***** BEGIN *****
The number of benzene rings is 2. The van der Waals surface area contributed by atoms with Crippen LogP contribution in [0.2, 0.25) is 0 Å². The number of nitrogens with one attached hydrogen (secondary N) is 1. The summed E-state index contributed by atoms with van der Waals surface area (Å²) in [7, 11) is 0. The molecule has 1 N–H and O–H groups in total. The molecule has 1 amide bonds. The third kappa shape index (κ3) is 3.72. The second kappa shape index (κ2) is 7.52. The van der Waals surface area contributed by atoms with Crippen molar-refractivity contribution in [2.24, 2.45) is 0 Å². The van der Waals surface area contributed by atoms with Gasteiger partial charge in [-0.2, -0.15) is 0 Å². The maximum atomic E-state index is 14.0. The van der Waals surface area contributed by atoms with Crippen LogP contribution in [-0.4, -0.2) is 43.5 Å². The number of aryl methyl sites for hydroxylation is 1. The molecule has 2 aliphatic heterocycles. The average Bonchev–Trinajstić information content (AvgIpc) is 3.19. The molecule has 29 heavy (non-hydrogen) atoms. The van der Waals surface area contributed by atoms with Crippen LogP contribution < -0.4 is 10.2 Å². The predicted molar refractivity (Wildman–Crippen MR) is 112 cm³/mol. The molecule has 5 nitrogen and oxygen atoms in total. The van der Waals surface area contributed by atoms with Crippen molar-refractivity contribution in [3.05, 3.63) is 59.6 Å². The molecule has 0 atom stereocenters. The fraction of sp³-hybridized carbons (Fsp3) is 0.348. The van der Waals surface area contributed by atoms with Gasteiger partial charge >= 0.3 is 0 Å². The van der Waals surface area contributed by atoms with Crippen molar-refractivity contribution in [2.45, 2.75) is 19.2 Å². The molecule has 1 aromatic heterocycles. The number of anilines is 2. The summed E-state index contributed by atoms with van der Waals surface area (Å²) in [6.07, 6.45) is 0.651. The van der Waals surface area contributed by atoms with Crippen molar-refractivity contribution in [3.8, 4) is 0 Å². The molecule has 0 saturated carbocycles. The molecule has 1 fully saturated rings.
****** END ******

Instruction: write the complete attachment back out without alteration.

The number of benzene rings is 2. The van der Waals surface area contributed by atoms with Crippen LogP contribution in [0.2, 0.25) is 0 Å². The number of nitrogens with one attached hydrogen (secondary N) is 1. The summed E-state index contributed by atoms with van der Waals surface area (Å²) in [7, 11) is 0. The molecule has 1 N–H and O–H groups in total. The molecule has 1 amide bonds. The third kappa shape index (κ3) is 3.72. The second kappa shape index (κ2) is 7.52. The van der Waals surface area contributed by atoms with Crippen molar-refractivity contribution in [2.24, 2.45) is 0 Å². The van der Waals surface area contributed by atoms with Gasteiger partial charge in [-0.2, -0.15) is 0 Å². The maximum atomic E-state index is 14.0. The van der Waals surface area contributed by atoms with Crippen LogP contribution in [-0.4, -0.2) is 43.5 Å². The number of aryl methyl sites for hydroxylation is 1. The molecule has 2 aliphatic heterocycles. The average Bonchev–Trinajstić information content (AvgIpc) is 3.19. The molecule has 29 heavy (non-hydrogen) atoms. The van der Waals surface area contributed by atoms with Crippen LogP contribution < -0.4 is 10.2 Å². The predicted molar refractivity (Wildman–Crippen MR) is 112 cm³/mol. The molecule has 5 nitrogen and oxygen atoms in total. The van der Waals surface area contributed by atoms with Crippen molar-refractivity contribution in [3.05, 3.63) is 59.6 Å². The molecule has 0 atom stereocenters. The fraction of sp³-hybridized carbons (Fsp3) is 0.348. The van der Waals surface area contributed by atoms with Gasteiger partial charge >= 0.3 is 0 Å². The van der Waals surface area contributed by atoms with Crippen molar-refractivity contribution in [2.45, 2.75) is 19.2 Å². The molecule has 1 aromatic heterocycles. The number of anilines is 2. The summed E-state index contributed by atoms with van der Waals surface area (Å²) in [6.07, 6.45) is 0.651. The van der Waals surface area contributed by atoms with Crippen molar-refractivity contribution in [3.8, 4) is 0 Å². The molecule has 0 saturated carbocycles. The molecule has 1 fully saturated rings.